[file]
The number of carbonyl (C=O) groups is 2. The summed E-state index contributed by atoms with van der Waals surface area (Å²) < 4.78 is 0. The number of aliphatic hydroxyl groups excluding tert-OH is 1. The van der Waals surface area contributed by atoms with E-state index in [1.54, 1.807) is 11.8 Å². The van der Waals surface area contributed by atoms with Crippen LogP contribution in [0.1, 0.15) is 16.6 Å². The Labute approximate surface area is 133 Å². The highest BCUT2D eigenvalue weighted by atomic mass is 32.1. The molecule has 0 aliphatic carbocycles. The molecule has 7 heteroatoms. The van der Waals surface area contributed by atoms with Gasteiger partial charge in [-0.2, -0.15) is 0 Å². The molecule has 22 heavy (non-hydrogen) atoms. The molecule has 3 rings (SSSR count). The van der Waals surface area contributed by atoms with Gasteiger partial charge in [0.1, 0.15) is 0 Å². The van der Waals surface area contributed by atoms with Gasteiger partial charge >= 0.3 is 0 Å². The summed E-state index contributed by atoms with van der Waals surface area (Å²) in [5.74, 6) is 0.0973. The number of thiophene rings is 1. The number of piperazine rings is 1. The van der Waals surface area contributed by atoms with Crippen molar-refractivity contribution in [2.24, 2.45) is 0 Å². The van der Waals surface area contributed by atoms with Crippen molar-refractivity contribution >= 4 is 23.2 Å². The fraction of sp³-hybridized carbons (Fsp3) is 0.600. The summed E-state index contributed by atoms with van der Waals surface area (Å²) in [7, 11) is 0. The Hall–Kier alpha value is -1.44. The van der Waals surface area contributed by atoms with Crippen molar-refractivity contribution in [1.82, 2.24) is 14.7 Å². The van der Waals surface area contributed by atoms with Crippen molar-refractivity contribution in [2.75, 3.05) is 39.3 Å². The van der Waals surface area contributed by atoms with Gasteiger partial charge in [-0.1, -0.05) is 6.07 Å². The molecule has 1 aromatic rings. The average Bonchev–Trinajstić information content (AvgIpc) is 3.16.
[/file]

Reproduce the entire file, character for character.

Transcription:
The number of carbonyl (C=O) groups is 2. The summed E-state index contributed by atoms with van der Waals surface area (Å²) < 4.78 is 0. The number of aliphatic hydroxyl groups excluding tert-OH is 1. The van der Waals surface area contributed by atoms with E-state index in [1.54, 1.807) is 11.8 Å². The van der Waals surface area contributed by atoms with Crippen LogP contribution in [0.1, 0.15) is 16.6 Å². The Labute approximate surface area is 133 Å². The highest BCUT2D eigenvalue weighted by atomic mass is 32.1. The molecule has 0 aliphatic carbocycles. The molecule has 7 heteroatoms. The van der Waals surface area contributed by atoms with Gasteiger partial charge in [-0.2, -0.15) is 0 Å². The molecule has 22 heavy (non-hydrogen) atoms. The molecule has 3 rings (SSSR count). The van der Waals surface area contributed by atoms with Gasteiger partial charge in [0.1, 0.15) is 0 Å². The van der Waals surface area contributed by atoms with Gasteiger partial charge >= 0.3 is 0 Å². The summed E-state index contributed by atoms with van der Waals surface area (Å²) in [5.74, 6) is 0.0973. The number of thiophene rings is 1. The number of piperazine rings is 1. The van der Waals surface area contributed by atoms with Crippen molar-refractivity contribution in [2.24, 2.45) is 0 Å². The van der Waals surface area contributed by atoms with Crippen molar-refractivity contribution >= 4 is 23.2 Å². The fraction of sp³-hybridized carbons (Fsp3) is 0.600. The summed E-state index contributed by atoms with van der Waals surface area (Å²) in [7, 11) is 0. The Hall–Kier alpha value is -1.44. The van der Waals surface area contributed by atoms with Crippen molar-refractivity contribution in [1.82, 2.24) is 14.7 Å². The van der Waals surface area contributed by atoms with Crippen molar-refractivity contribution in [2.75, 3.05) is 39.3 Å². The van der Waals surface area contributed by atoms with Gasteiger partial charge in [-0.1, -0.05) is 6.07 Å². The molecule has 1 aromatic rings. The average Bonchev–Trinajstić information content (AvgIpc) is 3.16.